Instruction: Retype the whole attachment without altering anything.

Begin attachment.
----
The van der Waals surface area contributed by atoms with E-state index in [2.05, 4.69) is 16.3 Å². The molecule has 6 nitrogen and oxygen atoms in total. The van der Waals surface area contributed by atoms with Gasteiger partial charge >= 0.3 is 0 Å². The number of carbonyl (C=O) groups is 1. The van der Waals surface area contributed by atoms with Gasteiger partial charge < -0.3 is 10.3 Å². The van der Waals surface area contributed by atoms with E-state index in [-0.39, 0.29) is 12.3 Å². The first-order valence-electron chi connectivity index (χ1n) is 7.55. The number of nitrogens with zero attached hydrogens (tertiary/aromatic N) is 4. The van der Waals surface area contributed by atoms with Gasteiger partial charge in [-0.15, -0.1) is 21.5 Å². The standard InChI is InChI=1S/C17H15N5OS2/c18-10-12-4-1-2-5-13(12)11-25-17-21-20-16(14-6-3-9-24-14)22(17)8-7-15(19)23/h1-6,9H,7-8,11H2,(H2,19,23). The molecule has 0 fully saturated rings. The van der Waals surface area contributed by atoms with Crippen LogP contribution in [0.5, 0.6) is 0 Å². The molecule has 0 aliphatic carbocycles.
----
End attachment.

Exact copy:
The van der Waals surface area contributed by atoms with E-state index in [2.05, 4.69) is 16.3 Å². The molecule has 6 nitrogen and oxygen atoms in total. The van der Waals surface area contributed by atoms with Gasteiger partial charge >= 0.3 is 0 Å². The number of carbonyl (C=O) groups is 1. The van der Waals surface area contributed by atoms with Gasteiger partial charge < -0.3 is 10.3 Å². The van der Waals surface area contributed by atoms with E-state index in [-0.39, 0.29) is 12.3 Å². The first-order valence-electron chi connectivity index (χ1n) is 7.55. The number of nitrogens with zero attached hydrogens (tertiary/aromatic N) is 4. The van der Waals surface area contributed by atoms with Gasteiger partial charge in [-0.15, -0.1) is 21.5 Å². The standard InChI is InChI=1S/C17H15N5OS2/c18-10-12-4-1-2-5-13(12)11-25-17-21-20-16(14-6-3-9-24-14)22(17)8-7-15(19)23/h1-6,9H,7-8,11H2,(H2,19,23). The molecule has 0 fully saturated rings. The van der Waals surface area contributed by atoms with Crippen LogP contribution in [0.5, 0.6) is 0 Å². The molecule has 0 aliphatic carbocycles.